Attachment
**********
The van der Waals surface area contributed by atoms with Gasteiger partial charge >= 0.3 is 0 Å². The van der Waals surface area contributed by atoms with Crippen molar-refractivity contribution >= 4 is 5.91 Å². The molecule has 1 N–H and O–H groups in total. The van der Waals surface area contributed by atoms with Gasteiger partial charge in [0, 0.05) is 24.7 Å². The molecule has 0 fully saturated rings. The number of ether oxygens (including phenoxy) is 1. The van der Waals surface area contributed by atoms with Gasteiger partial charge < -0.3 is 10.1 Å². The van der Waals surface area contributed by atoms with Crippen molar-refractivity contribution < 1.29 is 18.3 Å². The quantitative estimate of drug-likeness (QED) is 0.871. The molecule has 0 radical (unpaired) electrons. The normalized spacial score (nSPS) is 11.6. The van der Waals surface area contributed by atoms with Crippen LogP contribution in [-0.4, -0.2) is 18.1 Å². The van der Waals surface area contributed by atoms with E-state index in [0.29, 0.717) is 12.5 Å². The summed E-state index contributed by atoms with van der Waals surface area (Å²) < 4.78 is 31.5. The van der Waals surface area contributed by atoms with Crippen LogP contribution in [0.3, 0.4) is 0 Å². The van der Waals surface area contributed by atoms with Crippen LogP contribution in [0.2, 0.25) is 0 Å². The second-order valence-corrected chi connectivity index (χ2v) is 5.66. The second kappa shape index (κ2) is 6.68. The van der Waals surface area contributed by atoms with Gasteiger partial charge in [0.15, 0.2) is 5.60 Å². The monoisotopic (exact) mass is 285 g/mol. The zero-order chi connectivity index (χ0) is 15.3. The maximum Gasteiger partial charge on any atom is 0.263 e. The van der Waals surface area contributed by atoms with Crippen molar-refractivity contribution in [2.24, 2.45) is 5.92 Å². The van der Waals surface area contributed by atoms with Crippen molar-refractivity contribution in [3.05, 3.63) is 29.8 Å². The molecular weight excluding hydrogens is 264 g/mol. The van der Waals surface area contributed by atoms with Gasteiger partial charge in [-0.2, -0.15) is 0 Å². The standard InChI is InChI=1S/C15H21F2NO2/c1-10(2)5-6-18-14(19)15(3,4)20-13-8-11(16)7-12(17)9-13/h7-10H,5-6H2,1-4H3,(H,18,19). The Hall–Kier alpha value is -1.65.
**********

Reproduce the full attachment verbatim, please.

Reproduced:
The van der Waals surface area contributed by atoms with Gasteiger partial charge >= 0.3 is 0 Å². The van der Waals surface area contributed by atoms with Crippen molar-refractivity contribution >= 4 is 5.91 Å². The molecule has 1 N–H and O–H groups in total. The van der Waals surface area contributed by atoms with Gasteiger partial charge in [0, 0.05) is 24.7 Å². The molecule has 0 fully saturated rings. The number of ether oxygens (including phenoxy) is 1. The van der Waals surface area contributed by atoms with Gasteiger partial charge < -0.3 is 10.1 Å². The van der Waals surface area contributed by atoms with Crippen molar-refractivity contribution < 1.29 is 18.3 Å². The quantitative estimate of drug-likeness (QED) is 0.871. The molecule has 0 radical (unpaired) electrons. The normalized spacial score (nSPS) is 11.6. The van der Waals surface area contributed by atoms with Crippen LogP contribution in [-0.4, -0.2) is 18.1 Å². The van der Waals surface area contributed by atoms with E-state index in [0.29, 0.717) is 12.5 Å². The summed E-state index contributed by atoms with van der Waals surface area (Å²) < 4.78 is 31.5. The van der Waals surface area contributed by atoms with Crippen LogP contribution in [0.3, 0.4) is 0 Å². The van der Waals surface area contributed by atoms with Crippen LogP contribution in [0.2, 0.25) is 0 Å². The second-order valence-corrected chi connectivity index (χ2v) is 5.66. The second kappa shape index (κ2) is 6.68. The van der Waals surface area contributed by atoms with Gasteiger partial charge in [0.15, 0.2) is 5.60 Å². The monoisotopic (exact) mass is 285 g/mol. The zero-order chi connectivity index (χ0) is 15.3. The maximum Gasteiger partial charge on any atom is 0.263 e. The van der Waals surface area contributed by atoms with Crippen molar-refractivity contribution in [2.24, 2.45) is 5.92 Å². The van der Waals surface area contributed by atoms with Crippen molar-refractivity contribution in [3.05, 3.63) is 29.8 Å². The molecular weight excluding hydrogens is 264 g/mol. The van der Waals surface area contributed by atoms with Gasteiger partial charge in [-0.2, -0.15) is 0 Å². The standard InChI is InChI=1S/C15H21F2NO2/c1-10(2)5-6-18-14(19)15(3,4)20-13-8-11(16)7-12(17)9-13/h7-10H,5-6H2,1-4H3,(H,18,19). The Hall–Kier alpha value is -1.65.